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    Six of Monty's men plus Monty.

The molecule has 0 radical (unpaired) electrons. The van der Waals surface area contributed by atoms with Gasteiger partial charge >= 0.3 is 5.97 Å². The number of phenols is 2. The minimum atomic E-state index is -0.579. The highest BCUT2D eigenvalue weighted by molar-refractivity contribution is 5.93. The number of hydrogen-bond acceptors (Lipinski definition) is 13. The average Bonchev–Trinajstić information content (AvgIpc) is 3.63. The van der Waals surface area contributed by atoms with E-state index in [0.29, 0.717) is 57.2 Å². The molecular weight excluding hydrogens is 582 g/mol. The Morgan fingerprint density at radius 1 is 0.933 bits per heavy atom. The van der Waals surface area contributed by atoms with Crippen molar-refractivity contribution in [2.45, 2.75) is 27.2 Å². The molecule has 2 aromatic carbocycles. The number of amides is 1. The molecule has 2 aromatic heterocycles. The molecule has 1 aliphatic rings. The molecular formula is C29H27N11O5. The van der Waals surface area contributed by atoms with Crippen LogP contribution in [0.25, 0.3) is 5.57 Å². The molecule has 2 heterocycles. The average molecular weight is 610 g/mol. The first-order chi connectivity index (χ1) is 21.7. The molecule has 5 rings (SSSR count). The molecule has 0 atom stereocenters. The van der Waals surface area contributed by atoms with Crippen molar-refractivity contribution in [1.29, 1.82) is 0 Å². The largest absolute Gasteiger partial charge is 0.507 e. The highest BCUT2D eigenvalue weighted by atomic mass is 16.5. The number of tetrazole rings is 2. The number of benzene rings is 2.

This book does indeed trace the war time careers of six individuals who served under Monty. However, it's really about Monty, and, in practical terms, is an apology for him. All of Monty's foibles and bad behaviour are explained away. The phrase "In all fairness...", in various forms, appears a number of times, and always prefaces a phrase or statement explaining Monty's behaviour. The fact that the author even feels the need to explain this behaviour is in and of itself quite curious. In a number of cases the problem or mistake is some else's fault. Claude Auchinlek is blamed more than anyone, followed by Ike. This assigning of blame to the Auk tends to support Barnett's assertions in The Desert Generals that Auchinleck was treated very unfairly. And, of course, attacking Ike just follows the earlier complaints from Alan Brooke and Monty, without analyzing them. A reader without any particular knowledge of the invasion of France, or the breakout by the American forces from the Cherbourg peninsula might be convinced by this book that the entire business was planned to the last detail by Monty, largely executed by his direct subordinates, and that the Americans simply went where they were told, when they told and did what they were told. The reality is significantly different. This contention is supported by the exhaustive amount of detail available in the U.S. Army Official History of WWII . (The 'Green Books')
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